Z. W. Kundzewicz New Uncertainty Concepts in Hydrology and Water Resources
R. A. Feddes Space and Time Scale Variability and Interdependencies in Hydrological Processes
J. Gibbert, J. Mathieu and F. Fournier Groundwater/Surface Water Ecotones: Biological and Hydrological Interactions and Management Options
G. Dagan and S. Neuman Subsurface Flow and Transport: A Stochastic Approach
J. C. van Dam Impacts of Climate Change and Climate Variability on Hydrological Regimes
J. J. Bogardi and Z. W. Kundzewicz Risk, Reliability, Uncertainty, and Robustness of Water Resources Systems
G. Kaser and H. Osmaston Tropical Glaciers
I. A. Shiklomanov and J. C. Rodda World Water Resources at the Beginning of the Twenty-First Century
A. S. Issar Climate Changes during the Holocene and their Impact on Hydrological Systems
M. Bonnell and L. A. Bruijnzeel Forests, Water and People in the Humid Tropics: Past, Present and Future Hydrological Research for Integrated Land and Water Management
F. Ghassemi and I. White Inter-Basin Water Transfer: Case Studies from Australia, United States, Canada, China and India
K. D. W. Nandalal and J. J. Bogardi Dynamic Programming Based Operation of Reservoirs: Applicability and Limits


Dynamic Programming Based Operation of Reservoirs

Applicability and Limits

K. D. W. Nandalal

University of Peradeniya, Sri Lanka

Janos J. Bogardi

United Nations University, Bonn, Germany


CAMBRIDGE UNIVERSITY PRESS
Cambridge, New York, Melbourne, Madrid, Cape Town, Singapore, São Paulo

Cambridge University Press
The Edinburgh Building, Cambridge CB2 8RU, UK

Published in the United States of America by Cambridge University Press, New York

www.cambridge.org
Information on this title: www.cambridge.org/9780521874083

© UNESCO 2007

This publication is in copyright. Subject to statutory exception
and to the provisions of relevant collective licensing agreements,
no reproduction of any part may take place without
the written permission of Cambridge University Press.

First published 2007

Printed in the United Kingdom at the University Press, Cambridge

A catalog record for this publication is available from the British Library

ISBN 978-0-521-87408-3 hardback

Cambridge University Press has no responsibility for the persistence or accuracy of URLs for external or third-party internet websites
referred to in this publication, and does not guarantee that any content on such websites is, or will remain, accurate or appropriate.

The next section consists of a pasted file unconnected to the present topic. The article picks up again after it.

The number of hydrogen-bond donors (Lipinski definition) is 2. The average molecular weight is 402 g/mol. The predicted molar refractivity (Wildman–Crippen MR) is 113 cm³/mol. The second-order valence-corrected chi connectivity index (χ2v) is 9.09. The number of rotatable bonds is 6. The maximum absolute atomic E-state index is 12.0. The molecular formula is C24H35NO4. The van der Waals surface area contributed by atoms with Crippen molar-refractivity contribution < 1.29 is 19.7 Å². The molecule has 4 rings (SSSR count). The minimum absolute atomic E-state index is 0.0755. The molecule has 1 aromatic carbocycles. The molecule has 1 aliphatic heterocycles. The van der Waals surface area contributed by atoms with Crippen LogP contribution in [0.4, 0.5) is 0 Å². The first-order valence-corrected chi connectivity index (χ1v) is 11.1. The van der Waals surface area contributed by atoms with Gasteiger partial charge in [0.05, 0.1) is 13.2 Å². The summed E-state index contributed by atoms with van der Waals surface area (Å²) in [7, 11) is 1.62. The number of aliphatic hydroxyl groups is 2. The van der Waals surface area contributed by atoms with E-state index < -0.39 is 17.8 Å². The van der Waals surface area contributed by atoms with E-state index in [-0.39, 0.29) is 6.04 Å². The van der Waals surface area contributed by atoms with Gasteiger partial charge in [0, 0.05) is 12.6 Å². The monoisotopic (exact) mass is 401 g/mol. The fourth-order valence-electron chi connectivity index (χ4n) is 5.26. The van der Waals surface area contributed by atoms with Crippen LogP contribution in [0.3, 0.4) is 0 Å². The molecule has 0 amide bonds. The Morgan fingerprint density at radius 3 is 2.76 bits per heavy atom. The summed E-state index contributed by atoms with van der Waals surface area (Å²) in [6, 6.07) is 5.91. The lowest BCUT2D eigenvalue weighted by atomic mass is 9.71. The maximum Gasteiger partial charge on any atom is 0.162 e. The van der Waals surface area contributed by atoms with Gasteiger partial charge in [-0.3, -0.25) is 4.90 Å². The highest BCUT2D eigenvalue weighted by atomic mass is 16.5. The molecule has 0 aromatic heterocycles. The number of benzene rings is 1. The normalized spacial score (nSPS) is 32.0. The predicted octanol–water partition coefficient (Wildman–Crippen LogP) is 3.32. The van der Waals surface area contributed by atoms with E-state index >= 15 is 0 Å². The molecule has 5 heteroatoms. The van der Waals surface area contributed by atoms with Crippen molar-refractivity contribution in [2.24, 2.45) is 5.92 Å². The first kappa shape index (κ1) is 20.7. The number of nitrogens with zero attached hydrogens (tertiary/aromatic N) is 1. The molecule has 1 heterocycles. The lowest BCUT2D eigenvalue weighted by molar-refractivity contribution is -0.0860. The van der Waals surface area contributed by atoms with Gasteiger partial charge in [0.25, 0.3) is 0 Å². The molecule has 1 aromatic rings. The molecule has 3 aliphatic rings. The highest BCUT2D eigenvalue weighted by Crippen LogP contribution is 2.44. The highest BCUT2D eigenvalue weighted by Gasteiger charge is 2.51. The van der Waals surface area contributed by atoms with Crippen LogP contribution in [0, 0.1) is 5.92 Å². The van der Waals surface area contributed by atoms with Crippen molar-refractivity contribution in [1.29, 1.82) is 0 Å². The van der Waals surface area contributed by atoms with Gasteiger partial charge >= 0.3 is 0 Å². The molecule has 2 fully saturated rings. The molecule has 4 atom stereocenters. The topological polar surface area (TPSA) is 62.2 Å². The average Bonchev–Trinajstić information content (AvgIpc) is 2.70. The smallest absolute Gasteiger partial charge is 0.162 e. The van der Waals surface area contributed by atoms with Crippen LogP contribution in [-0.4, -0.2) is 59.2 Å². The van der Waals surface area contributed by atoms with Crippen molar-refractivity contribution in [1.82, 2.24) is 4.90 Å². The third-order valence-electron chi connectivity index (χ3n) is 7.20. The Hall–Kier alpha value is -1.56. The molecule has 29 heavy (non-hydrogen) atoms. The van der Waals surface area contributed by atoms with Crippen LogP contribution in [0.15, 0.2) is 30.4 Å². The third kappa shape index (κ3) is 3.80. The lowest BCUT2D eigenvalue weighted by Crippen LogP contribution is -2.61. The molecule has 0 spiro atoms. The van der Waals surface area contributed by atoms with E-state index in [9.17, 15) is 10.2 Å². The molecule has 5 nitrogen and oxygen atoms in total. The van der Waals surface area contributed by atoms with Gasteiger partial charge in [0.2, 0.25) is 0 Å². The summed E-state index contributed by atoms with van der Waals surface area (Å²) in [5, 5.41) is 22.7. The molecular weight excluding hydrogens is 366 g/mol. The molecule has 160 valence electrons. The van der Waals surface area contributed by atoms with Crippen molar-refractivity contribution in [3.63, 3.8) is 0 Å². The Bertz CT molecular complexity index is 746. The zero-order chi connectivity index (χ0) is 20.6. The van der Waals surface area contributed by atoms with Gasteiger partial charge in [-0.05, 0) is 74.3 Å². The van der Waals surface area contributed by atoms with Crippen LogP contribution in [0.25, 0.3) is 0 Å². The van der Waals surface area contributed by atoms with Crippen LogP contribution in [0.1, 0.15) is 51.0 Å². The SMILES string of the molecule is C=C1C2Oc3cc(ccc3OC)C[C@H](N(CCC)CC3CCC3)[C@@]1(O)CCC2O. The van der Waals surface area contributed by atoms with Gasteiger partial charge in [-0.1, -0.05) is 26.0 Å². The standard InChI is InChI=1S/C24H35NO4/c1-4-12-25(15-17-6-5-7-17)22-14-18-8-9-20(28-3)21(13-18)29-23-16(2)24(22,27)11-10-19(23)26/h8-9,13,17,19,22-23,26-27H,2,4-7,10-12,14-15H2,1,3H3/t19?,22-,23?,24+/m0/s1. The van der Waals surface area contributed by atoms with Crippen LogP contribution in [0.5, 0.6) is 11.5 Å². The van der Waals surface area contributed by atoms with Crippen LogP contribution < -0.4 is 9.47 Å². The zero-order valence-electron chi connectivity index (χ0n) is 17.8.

Contents

List of figurespage vi
List of tablesviii
Prefacexi
1Water resources management1
1.1General1
1.2Role of reservoirs2
1.3Optimal reservoir operation3
1.4Conventional dynamic programming4
1.5Incremental dynamic programming4
1.6Stochastic dynamic programming6
1.7Dynamic programming in reservoir operations9
1.8Developments in dynamic programming13
2Incremental dynamic programming in optimal reservoir operation16
2.1IDP in optimal reservoir operation: single reservoir16
2.2IDP in optimal reservoir operation: multiple-reservoir system23
3Stochastic dynamic programming in optimal reservoir operation31
3.1SDP in optimal reservoir operation: single reservoir31
3.2SDP in optimal reservoir operation: multiple-reservoir system32
3.3Some algorithmic aspects of stochastic dynamic programming38
4Optimal reservoir operation for water quality59
4.1IDP based models in reservoir operation for quality60
4.2The Jarreh Reservoir in Iran63
4.3Application of the models to the Jarreh Reservoir65
5Large-scale reservoir system operation73
5.1Use of dynamic programming in multiple-reservoir operation73
5.2Decomposition method78
5.3Composite reservoir model formulation94
5.4Implicit stochastic dynamic programming analysis103
5.5Disaggregation/aggregation techniques based on dynamic programming106
6Optimal reservoir operation for flood control110
6.1Feitsui Reservoir Project in Taiwan110
6.2Operational mode switch system between long-term and short-term operation112
6.3Development of SDP model for long-term operation112
6.4Operational mode switch system118
6.5Application and sensitivity analysis121
6.6Some remarks on operational mode switch system123
References125
Index129

Figures

1.1Basic structure of dynamic programmingpage 4
1.2Incremental dynamic programming optimization procedure5
1.3Construction of the corridor for IDP5
1.4Flow diagram for the stochastic dynamic programming model8
2.1Kariba Reservoir and Zambezi River basin17